An Iranian human rights lawyer has launched an appeal for money to help avert the executions of juvenile offenders in the Islamic Republic, saying $200,000 (121,000 pounds) could spare the lives of four young people now on death row.
Under Iran’s Islamic law, sharia, the family of a murder victim can pardon the convicted killer in exchange for financial compensation, so-called blood money, although they can also refuse it and demand the death penalty. For most people in Iran it would be difficult to raise the amount needed on their own.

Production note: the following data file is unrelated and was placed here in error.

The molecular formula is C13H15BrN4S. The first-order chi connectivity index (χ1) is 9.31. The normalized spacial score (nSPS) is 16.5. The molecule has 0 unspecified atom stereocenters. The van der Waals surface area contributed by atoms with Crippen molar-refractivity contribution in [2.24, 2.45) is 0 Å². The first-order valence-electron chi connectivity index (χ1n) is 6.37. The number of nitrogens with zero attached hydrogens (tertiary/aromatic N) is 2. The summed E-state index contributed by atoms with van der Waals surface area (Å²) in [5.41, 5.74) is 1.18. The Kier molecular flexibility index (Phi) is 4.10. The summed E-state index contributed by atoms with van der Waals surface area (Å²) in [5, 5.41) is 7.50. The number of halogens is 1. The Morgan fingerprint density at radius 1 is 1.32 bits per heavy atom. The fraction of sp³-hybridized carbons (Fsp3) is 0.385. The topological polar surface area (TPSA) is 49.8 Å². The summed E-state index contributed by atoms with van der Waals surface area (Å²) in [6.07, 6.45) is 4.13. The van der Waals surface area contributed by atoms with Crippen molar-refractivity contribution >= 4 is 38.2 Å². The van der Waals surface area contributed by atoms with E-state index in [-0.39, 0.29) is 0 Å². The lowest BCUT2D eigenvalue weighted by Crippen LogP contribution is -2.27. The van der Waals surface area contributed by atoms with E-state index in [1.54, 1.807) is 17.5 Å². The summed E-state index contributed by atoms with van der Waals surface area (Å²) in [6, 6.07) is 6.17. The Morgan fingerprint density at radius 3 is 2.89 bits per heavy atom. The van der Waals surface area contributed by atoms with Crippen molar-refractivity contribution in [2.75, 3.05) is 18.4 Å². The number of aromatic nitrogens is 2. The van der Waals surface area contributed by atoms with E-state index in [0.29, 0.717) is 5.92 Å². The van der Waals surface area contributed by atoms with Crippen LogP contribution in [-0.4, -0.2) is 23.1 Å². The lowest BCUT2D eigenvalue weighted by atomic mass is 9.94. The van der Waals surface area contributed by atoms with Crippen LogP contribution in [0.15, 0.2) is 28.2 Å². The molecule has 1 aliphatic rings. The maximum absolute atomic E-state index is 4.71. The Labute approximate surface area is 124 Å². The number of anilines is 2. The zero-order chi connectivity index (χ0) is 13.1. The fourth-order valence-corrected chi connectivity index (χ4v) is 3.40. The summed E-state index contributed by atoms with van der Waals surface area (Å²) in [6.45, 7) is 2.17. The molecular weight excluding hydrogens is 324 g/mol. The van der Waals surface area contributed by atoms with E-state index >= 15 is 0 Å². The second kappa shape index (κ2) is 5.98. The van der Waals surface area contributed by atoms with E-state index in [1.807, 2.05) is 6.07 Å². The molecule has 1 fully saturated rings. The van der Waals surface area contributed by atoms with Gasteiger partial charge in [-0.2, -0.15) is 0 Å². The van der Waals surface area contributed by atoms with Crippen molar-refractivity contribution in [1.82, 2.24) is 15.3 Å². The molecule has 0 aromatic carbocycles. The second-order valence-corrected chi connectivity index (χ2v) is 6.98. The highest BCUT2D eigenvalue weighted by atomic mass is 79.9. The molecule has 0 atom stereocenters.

Iran has executed at least 42 juvenile criminals since 1990, according to rights groups which say Saudi Arabia and Yemen are the only other countries to put juveniles to death. Iran says it carries out the death penalty only when a prisoner reaches 18.
“Right now a few of my clients who committed crimes when they were under 18 are awaiting execution … By collecting 200 million tomans ($200,000), you can save the lives of three to four youngsters,” lawyer Mohammad Mostafaie said on his website.